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SALT LAKE CITY - High school basketball in Utah and across the nation could have a different look in the near future.
The National Federation of State High School Associations is set to meet in April to discuss and vote on a slew of possible rule changes.
Kevin Dustin, Assistant Director for the Utah High School Activities Association, is on the national committee and sat down with KSL's Rod Zundel to discuss what possible rule changes will be addressed.
Probably the biggest change that could be coming to prep hoops is the addition of a 35-second shot clock. According to Dustin, the shot clock could be implemented within the next five years. Last year, the vote was extremely close but the issue was turned down.
If the national committee approves a shot clock, it is expected to cost each school around $2,000 for the equipment needed, and that does not include the cost of having to pay a person to run the clock.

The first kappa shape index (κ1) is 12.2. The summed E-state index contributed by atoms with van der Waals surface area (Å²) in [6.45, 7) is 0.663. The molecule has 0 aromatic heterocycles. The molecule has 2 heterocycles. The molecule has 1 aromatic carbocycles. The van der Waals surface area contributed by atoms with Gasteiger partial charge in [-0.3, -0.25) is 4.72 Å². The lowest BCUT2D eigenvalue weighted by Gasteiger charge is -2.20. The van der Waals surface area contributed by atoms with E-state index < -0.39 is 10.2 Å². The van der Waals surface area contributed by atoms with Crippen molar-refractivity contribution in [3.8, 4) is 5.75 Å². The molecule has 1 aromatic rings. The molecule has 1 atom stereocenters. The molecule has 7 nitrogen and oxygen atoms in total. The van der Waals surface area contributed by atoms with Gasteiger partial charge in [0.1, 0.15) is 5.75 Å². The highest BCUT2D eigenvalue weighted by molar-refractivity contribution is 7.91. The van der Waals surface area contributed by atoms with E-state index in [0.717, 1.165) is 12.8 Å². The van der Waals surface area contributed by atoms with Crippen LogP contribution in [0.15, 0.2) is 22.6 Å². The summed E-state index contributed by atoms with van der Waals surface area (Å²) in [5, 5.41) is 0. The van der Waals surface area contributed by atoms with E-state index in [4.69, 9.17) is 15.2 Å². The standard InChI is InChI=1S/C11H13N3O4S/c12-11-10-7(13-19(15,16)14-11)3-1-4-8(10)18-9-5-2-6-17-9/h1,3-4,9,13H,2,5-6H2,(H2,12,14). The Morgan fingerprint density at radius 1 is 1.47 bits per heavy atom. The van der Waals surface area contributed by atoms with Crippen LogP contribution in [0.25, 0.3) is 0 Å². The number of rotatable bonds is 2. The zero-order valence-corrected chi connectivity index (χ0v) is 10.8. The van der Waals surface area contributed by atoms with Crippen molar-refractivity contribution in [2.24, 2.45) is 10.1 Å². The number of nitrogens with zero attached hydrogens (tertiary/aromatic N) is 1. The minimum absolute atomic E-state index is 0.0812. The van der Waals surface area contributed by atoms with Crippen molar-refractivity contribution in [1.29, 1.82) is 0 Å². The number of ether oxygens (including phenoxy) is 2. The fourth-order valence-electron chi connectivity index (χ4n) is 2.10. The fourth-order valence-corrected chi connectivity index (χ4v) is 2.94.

The change would effect the varsity, JV and sophomore games for both boys and girls. "We would do it across the board," Dustin said.
Another issue on the docket is the structure of the game itself. The national committee will be voting on transitioning from four quarters to two halves, with possibly either 16 or 18 minutes per half.
"That would allow more players to participate, because coaches would be more likely to substitute in the first six to eight minutes of the game," Dustin said.
Also on the agenda is when a player can enter the paint on a free throw. The current rule restricts players from moving into the lane until the ball hits the rim, but the push is to allow players in the paint after the free throw try is released from the players hands, making it similar to the rule enforced in both college and the NBA.
Other changes that will be discussed by the national committee:
- Requiring players to wear a tooth/mouth protector
- Prohibiting the head coach from calling a time-out during a live ball. Only a player could call a time-out during a live ball.
- Strengthening the penalty for illegal elbow contact above the shoulder.
Some of the major rules changes could alter the look of high school hoops as we know it.
Most of the time, though, progress is a good thing.